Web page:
Walmart drone delivery plan includes millions of customers

Walmart first announced its interest in drone delivery five years ago. Since then, it has conducted a number of pilot projects, the most recent near its headquarters in Bentonville, Arkansas.

Now poised to move forward, Walmart just announced it plans to expand its drone network to 34 new locations by the end of the year, with a number of Walmart stores in Arizona, Florida, Texas, Utah and Virginia. .

Walmart has partnered with Virginia-based drone delivery specialist DroneUp to build out its airborne delivery platform.

The retail giant said the move has the potential to reach four million U.S. homes in its new locations and deliver as many as one million packages by drone annually. However, since the plane only flies to customer addresses up to 1.5 miles from each store, it could take some time for those numbers to be fully realized.

Eligible customers to participate in the pilot project will be able to use a mobile app to order from a list of “tens of thousands” of items between 8 a.m. and 8 p.m., with delivery guaranteed within 30 minutes of clicking “buy”. knob. The total weight of the package must be less than 10 pounds and a delivery fee of $3.99 will be charged.

An ordered item is loaded into the drone at the store’s hub and shipped en route. Upon reaching the customer’s address, the drone will use a cable to lower the item into their yard or nearby spot to collect it.

“After completing hundreds of deliveries within a few months at our existing DroneUp hubs, we have seen firsthand how drones can provide customers with a practical solution to get certain items quickly,” Walmart said in a release.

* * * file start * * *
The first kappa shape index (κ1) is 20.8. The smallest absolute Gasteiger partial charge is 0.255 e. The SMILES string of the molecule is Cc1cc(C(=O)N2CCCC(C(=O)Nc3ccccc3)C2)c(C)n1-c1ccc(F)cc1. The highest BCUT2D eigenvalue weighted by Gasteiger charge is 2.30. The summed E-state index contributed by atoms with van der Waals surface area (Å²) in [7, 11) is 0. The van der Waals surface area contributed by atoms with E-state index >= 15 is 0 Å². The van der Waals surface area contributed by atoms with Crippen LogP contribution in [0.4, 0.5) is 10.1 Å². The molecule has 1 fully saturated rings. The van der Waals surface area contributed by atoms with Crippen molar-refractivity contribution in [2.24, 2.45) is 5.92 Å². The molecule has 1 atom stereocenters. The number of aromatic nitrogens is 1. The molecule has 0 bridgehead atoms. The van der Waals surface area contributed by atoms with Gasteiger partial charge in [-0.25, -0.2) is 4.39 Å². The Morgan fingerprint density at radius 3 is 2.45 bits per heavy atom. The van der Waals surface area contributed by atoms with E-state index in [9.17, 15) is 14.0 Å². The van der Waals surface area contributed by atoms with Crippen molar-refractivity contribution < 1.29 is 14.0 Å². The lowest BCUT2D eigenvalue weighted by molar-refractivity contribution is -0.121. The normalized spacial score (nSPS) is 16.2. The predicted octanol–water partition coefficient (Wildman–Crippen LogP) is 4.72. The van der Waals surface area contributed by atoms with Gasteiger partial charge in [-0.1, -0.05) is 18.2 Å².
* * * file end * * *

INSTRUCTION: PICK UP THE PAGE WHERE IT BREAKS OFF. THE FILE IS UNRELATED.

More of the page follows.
It added that while it was initially thought customers would use the drone delivery service for emergency items, it has been discovered that people are also using it for more general items because of the “pure convenience” of the fast service.

Walmart stores selected for drone deliveries will build a DroneUp hub run by a team of certified pilots who operate under FAA guidelines to ensure safe flights. This means that, unlike competing drone delivery platforms being developed by the likes of Alphabet’s Wing and e-commerce giant Amazon, Walmart’s delivery flights are not autonomous and so must be within sight of the pilot at all times.

This explains why drones can fly just 2.5 miles from a participating Walmart store, severely impacting the scope of the service. Longer-range autonomous drone flights are limited by additional FAA safety regulations, meaning it could be some time before such long-haul services are rolled out more widely. Custom Hour has reached out to Walmart to learn more about its plans for autonomous drone flights, and we’ll update this article when we hear back.

As part of wider plans, Walmart said DroneUp will also offer local businesses and organizations other drone services that could include everything from aerial photography for construction sites to emergency flight operations.

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